March 9, 2016
T hirty Meter Telescope continues to support teachers and students in Hawai'i Island schools  through The Hawaii Island New Knowledge (THINK) Fund at Hawaii Community Foundation.
Giving to the Community
THINK Fund at HCF grants catalyze additional support for STEM

The THINK Fund at HCF provided a lead gift of $200,000 in November 2014 to launch STEM learning grants for nonprofit organizations and schools. Due to the high number of compelling community STEM programs making requests for support, HCF recruited six other generous funders to contribute an additional $300,000.

In March 2015, 23 organizations across Hawai'i Island received $500,000 in STEM Learning Grants reaching more than 5,000 Hawai'i Island youth and 125 teachers.

"Our class is having so much fun. My group made the Monster Bot kit and a man on a tricycle. I learned how to work together." Julian, a student at  Laupāhoehoe Community Public Charter School
Many different types of programs have received support including:
  • After school and intersession programs for students, project-based teams, robotics and student internships;
  • Equipment upgrades and STEM curriculum development in local schools; and
  • Teacher development, mentor training and STEM professional learning networks.
Giving to the Community
STEM classroom project grants for teachers - November 2014 through January 201 6 
  • Over $85,000 has been given for projects reaching 6,744 students at 25 schools island wide.
  • In addition to funding projects for grades 6th-12th, the program has now expanded to support STEM projects for grades 3rd to 5th.
  • Thirty teachers have received funding for student learning activities since the beginning of the 2015-16 school year for materials such as National Geographic Space Building and Ocean Building kits, microscopes, laptops, and compasses.
  • Teachers can apply for THINK Fund at HCF STEM Classroom Grants to promote math and science through
THINK Fund at HCF By the Numbers

Recent STEM Classroom Project Grants Include:
  • Applied Science Supplies and Kits (Volcano School of Arts and Science Public Charter School Grades 3-5)
  • What is STEAM & Why My Students Need Your Help Please (Laupāhoehoe Community Public Charter School Grades 3-5)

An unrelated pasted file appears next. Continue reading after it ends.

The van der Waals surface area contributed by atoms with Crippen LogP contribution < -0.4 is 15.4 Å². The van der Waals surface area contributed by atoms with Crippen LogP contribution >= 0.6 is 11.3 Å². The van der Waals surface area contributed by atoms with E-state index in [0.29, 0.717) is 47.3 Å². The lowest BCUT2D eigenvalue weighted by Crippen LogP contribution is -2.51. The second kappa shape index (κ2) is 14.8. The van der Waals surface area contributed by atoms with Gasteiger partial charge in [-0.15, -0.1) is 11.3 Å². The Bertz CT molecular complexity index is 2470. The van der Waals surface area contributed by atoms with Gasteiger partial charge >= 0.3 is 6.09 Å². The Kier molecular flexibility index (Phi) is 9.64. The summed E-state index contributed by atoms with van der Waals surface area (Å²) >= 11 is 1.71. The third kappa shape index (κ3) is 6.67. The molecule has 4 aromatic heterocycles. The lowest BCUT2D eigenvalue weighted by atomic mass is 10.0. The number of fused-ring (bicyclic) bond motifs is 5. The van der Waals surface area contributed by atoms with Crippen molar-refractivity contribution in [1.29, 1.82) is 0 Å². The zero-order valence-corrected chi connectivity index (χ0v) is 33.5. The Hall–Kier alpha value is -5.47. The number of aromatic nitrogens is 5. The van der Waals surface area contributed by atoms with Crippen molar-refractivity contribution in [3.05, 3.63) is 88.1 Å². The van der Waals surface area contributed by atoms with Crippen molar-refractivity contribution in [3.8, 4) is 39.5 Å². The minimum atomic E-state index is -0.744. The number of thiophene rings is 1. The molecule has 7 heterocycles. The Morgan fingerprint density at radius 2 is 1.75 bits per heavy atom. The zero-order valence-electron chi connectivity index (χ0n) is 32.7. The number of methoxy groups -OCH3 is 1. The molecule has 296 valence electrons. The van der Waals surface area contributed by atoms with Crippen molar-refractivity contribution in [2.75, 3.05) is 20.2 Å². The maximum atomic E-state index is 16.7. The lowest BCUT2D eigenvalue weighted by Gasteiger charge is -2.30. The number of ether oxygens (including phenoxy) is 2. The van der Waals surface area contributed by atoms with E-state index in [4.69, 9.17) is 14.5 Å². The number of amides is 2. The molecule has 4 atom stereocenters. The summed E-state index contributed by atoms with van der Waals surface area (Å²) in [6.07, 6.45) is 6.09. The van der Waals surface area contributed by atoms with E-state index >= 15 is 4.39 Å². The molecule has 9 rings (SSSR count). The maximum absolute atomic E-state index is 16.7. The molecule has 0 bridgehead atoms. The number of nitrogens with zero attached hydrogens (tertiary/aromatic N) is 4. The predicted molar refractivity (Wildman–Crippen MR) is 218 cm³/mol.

• Future Health Professional-Providing Hope for the Rural Community (Ka'u High & Pahala Elementary School Grades 9-12)
  • Narrow the Achievement Gap in Mathematics (Konawaena Middle School Grades 6-8)

The Thirty Meter Telescope Project has been developed as collaboration among Caltech, UC, the Association of Canadian Universities for Research in Astronomy (ACURA), and the national institutes of Japan, China, and India with the goal to design, develop, construct, and operate a thirty-meter class telescope and observatory on Mauna Kea in cooperation with the University of Hawaii (TMT Project). The TMT International Observatory LLC (TIO), a non-profit organization, was established in May 2014 to carry out the construction and operation phases of the TMT Project. The Members of TIO are Caltech, UC, the National Institutes of Natural Sciences of Japan, the National Astronomical Observatories of the Chinese Academy of Sciences, the Department of Science and Technology of India, and the National Research Council (Canada); the Association of Universities for Research in Astronomy (AURA) is a TIO Associate. Major funding has been provided by the Gordon & Betty Moore Foundation.

For more information about the TMT project, visit, or follow @TMTHawaii.
The Gordon and Betty Moore Foundation believes in bold ideas that create enduring impact in the areas of environmental conservation, patient care and science. Intel co-founder Gordon and his wife Betty established the foundation to create positive change around the world and at home in the San Francisco Bay Area. Our environmental conservation efforts promote sustainability, protect critical ecological systems and align conservation needs with human development. Patient care focuses on eliminating preventable harms and unnecessary health care costs by meaningfully engaging patients and their families in a supportive, redesigned health care system. And science looks for opportunities to transform-or even create-entire fields by investing in early-stage research, emerging fields and top research scientists. Visit us at or follow us @moorefound


Sandra Dawson

TMT Manager, Hawaii Community Affairs